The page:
As patients we often hear that we need to be our own health advocate, but what does that even mean? And how do you do it?
What does it mean to be a health advocate?
The very basic meaning of advocate is “a person who speaks or writes in support or defense of a person, cause, etc” or “a person who pleads for or in behalf of another; intercessor” So, if you are a health advocate, then you write, speak, or plead in support of health. On behalf of your health or that of another.
It’s one thing to be a health advocate who writes or speaks about health, but that’s not what people are talking about when we say that you need to be your own health advocate.
What it means is that you need to be knowledgeable enough to speak for your own health. Since it’s your body and you live with it 24 hours a day, you have the best start at being your own best advocate.
How can you be your own best health advocate?
1 . Document – Keep a journal of your day-to-day health.
Be sure to track your medications (including supplements), as well. This will help you see when changes occur what might be causing them.
It may help you to document your energy use, what you eat, and even the weather. The more info you have about your body and what it’s doing the better prepared you will be.
2 . Research – Know everything you can about your illness.
If you don’t know what your illness is yet, research your symptoms. Stick with reputable sources like NIH or WebMD. Unfortunately, there’s a lot of misinformation out there.
You also need to be careful because sometimes just seeing the possibilities (however remote) can add enough stress to make you feel even sicker.
3 . Take Notes – Take notes of the things you want to ask our doctor about, your symptoms, potential side effects, etc.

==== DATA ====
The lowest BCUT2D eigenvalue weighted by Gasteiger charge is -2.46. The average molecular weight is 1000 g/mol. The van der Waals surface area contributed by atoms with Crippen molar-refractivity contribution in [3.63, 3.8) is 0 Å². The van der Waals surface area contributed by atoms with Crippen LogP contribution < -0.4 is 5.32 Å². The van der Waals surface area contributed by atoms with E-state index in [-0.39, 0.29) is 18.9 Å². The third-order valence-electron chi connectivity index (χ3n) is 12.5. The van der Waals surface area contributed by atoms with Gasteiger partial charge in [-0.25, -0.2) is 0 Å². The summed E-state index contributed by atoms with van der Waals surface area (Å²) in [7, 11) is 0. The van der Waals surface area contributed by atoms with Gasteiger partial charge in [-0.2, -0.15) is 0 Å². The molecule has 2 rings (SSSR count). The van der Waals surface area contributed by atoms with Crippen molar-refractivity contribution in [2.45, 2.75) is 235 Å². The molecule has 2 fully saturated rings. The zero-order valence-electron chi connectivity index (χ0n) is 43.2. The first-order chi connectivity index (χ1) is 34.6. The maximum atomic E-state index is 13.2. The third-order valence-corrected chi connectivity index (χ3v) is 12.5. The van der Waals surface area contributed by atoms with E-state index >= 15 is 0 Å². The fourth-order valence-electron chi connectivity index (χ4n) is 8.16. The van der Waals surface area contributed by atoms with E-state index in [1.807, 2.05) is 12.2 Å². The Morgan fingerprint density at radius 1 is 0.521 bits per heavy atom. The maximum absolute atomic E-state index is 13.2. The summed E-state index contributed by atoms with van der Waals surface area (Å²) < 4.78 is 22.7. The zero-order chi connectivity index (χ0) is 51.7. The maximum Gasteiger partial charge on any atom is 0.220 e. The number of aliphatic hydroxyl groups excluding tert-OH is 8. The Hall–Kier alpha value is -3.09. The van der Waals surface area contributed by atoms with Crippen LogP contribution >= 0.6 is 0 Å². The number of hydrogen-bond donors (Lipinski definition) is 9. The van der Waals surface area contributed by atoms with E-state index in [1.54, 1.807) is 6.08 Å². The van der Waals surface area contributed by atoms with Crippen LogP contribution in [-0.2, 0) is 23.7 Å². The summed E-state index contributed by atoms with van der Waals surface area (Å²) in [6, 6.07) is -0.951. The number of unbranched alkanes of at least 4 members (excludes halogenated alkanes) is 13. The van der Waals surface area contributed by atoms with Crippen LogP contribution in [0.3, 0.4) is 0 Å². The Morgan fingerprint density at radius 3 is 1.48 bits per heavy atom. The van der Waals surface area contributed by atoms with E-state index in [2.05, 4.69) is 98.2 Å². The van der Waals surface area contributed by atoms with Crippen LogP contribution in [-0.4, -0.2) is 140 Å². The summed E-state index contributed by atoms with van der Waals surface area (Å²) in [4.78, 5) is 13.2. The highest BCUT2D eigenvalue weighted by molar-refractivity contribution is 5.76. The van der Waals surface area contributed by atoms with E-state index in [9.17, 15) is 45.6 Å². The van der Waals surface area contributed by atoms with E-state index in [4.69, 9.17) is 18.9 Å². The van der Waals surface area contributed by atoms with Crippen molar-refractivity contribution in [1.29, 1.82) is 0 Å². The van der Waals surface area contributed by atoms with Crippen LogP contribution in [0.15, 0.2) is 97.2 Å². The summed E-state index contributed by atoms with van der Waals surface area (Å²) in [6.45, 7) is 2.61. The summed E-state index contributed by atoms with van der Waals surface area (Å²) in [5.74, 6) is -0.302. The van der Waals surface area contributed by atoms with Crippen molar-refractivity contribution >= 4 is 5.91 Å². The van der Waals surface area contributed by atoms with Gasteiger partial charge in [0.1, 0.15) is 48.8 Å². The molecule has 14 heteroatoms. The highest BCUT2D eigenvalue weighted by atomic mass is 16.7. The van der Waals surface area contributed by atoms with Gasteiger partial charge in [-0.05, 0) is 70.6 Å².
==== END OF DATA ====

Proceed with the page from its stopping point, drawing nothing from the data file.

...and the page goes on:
Many times we think of a question for our doctor but by the time we get to the appointment it’s slipped our mind.
Keep a notebook just for those questions and for information you want to talk to your doctor about. Remember to take that notebook with you to the doctor.
4 .Track Your Records – When any tests are done make sure you get a copy of the results.
Start an excel spreadsheet (if you are inclined) to keep track of various results, so that you can track changes over time.
Request copies of your medical files, you may find some interesting things that no one bothered to tell you about.
5 . Don’t Be Shy– Take your notes with you to the doctor, and ask him each question one by one.
Write down his responses as you talk, or (if he doesn’t mind) record the conversation.
If the doctor suggests specific tests or medications, ask him why he is suggesting that particular option over others. Ask him why he is recommending specific medications and what results he hopes to see.
6 . Use the App – Before you leave the doctor office with a new medication, look the med up online or via the drugs.com app.
Check for any potential interactions between that medication and others that you are taking. Review the side effects and discuss any concerns with the doctor.
When should you be your own best health advocate?
Start now. Don’t wait. Even if you’ve already been chronically ill for years, it’s not too late to get started. It will just take a little more effort than if you’d started from day 1. If you are getting a late start, do this:
1 . Request Your Records –
Head to your doctor’s office and ask for a copy of your records for your own personal use. They may charge you for them (a printing fee). If you can get them digitally it’ll save you a lot of paper (and possibly some money).
Call ahead and ask what you need to do to get a copy of your records for your personal use. You’ll have to call each Dr, and for lab work you may need to call the place where the labs were done.
You can also use an online service to do this for you. I used PatientBank to request my medical records.
2 . Research – Once you have your records, read through them.
Look for potential diagnoses that were never mentioned to you. Look at your lab work. Not changes to your labs over time. Then research what those labs are, and what those changes may show.
3 / Note Questions – Write down any questions you have about what you read.
If you can’t find the answers from general research, make an appointment to discuss your questions with your doctor.
- The importance of requesting your medical records
- 3 Steps to choosing the right doctor
- 4 Good reasons to change doctors
- Are you making your healthcare appointments work for you?
- Book Review: The Patient’s Playbook